At the next corner stop with the needle down again, lift the presser foot and pivot to go up the side.


This is where we are going to get the pocket to lay flat. Carefully pull the elastic through and bunch up the top of the pocket by pushing it towards the other side to gather it up until it is lying flat against the body. You want it flat, but not so tight that it buckles. HOLD ONTO THAT ELASTIC. When you are happy with how the pocket top is sitting, finish sewing up the side over the elastic so that it is caught in place.

If you want to you could go back over the elastic ends again for extra strength.

6. Trim off the excess elastic tails.

7. Fold the entire bag body piece in half with right sides together and sew up the side seam. Now you should have a tall cylinder of fabric ready to join to the base.

8. Keep the right side of the fabric on the inside of your cylinder and turn the whole thing upside down where you will attach the base. Fold the edge in four and mark those four spots with pins. Fold the circle into four and mark those four points with pins. Then match the pins on the circle to the pins on the bag body with the right side of the circle facing right sides of the cylinder piece. I added more pins to help line up the edges carefully.

9. Sew the base to the cylinder, carefully and slowly stitching around the circle. This is possibly the trickiest sewing of the whole bag but you’re nearly done so take your time.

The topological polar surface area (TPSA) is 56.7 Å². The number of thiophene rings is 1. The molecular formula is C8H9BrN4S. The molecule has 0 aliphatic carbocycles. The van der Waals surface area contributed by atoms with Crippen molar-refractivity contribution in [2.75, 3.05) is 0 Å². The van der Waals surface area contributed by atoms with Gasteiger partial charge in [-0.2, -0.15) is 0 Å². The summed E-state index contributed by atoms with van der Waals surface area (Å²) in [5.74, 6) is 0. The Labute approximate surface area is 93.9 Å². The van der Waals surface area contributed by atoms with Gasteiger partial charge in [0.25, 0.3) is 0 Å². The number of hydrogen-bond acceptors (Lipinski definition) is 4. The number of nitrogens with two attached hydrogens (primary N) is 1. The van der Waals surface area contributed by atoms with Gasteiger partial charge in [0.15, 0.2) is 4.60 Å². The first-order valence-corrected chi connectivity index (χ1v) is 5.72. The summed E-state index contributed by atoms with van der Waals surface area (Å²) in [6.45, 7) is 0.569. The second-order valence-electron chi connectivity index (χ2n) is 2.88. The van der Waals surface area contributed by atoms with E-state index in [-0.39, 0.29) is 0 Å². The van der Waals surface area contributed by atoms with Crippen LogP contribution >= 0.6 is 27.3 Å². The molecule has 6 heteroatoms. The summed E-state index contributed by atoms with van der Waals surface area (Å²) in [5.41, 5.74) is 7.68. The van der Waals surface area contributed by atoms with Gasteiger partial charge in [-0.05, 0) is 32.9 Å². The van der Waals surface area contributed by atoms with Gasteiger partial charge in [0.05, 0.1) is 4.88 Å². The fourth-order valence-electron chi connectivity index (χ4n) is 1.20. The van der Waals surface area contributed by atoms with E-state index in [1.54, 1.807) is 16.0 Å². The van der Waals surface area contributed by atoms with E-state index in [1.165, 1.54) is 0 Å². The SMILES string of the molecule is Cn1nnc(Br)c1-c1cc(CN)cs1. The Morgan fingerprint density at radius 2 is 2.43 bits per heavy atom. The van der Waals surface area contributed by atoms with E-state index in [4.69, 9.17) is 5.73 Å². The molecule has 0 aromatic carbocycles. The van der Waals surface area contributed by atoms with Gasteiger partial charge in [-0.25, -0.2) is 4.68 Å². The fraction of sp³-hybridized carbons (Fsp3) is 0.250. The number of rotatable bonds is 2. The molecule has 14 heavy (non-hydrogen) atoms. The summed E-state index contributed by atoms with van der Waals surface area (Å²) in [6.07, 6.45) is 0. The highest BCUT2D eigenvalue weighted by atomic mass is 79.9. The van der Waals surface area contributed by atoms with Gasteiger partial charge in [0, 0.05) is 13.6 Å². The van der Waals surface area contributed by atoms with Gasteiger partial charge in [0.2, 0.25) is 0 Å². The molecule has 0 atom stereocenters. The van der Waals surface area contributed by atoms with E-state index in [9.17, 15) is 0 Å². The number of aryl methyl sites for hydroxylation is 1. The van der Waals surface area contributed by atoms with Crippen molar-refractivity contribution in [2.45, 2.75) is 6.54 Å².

10. Turn the bag through. We’re nearly done! Thread the drawstring cord through the casing at the top of your bag. I used a safety pin to help me with this.

11. Add the toggle: Put the two ends of the cord together, twist and wrap with a piece of sticky tape around the end. (See picture.) Push the toggle ends together to that the hole lines up and slip the cord through. Remove the sticky tape and tie a knot in the cord to stop it sliding back through.

Tips for Working with Laminated Cotton

  -  Use a larger needle than usual; I used a size 90.
  -  The laminated cotton is stiffer than most fabric so take the sewing slow and careful.
   - The laminated side will kind of “stick” to your machine foot and plate as you sew. I found it was only a problem when sewing the first couple of casings as the rest of the time you’re sewing on the wrong side of the fabric. I used my walking foot (it is built-in on my Pfaff machine but you can add one to other machines) and just guided the fabric through with my hands. I’ve read of using a Teflon foot, painter’s tape and/or a tiny dot of machine oil to help with this.
  -  Pins will leave slightly larger holes than in standard fabric so be a little careful where you put them.
  -  I’ve read that you can iron your laminated cottons and I would normally press sewing projects as you go but I didn’t use my iron on this at all. If you want to, use a low temperature, test on a scrap first and try to press the wrong side of the fabric. If you’re pressing the laminated side, use a pressing cloth.
  -  If you need to wash your laminated fabric, check the manufacturer’s website. I could find no instructions for washing this  fabric but some sellers said to only wipe it clean with a damp cloth.

Drawstring Bag Tutorial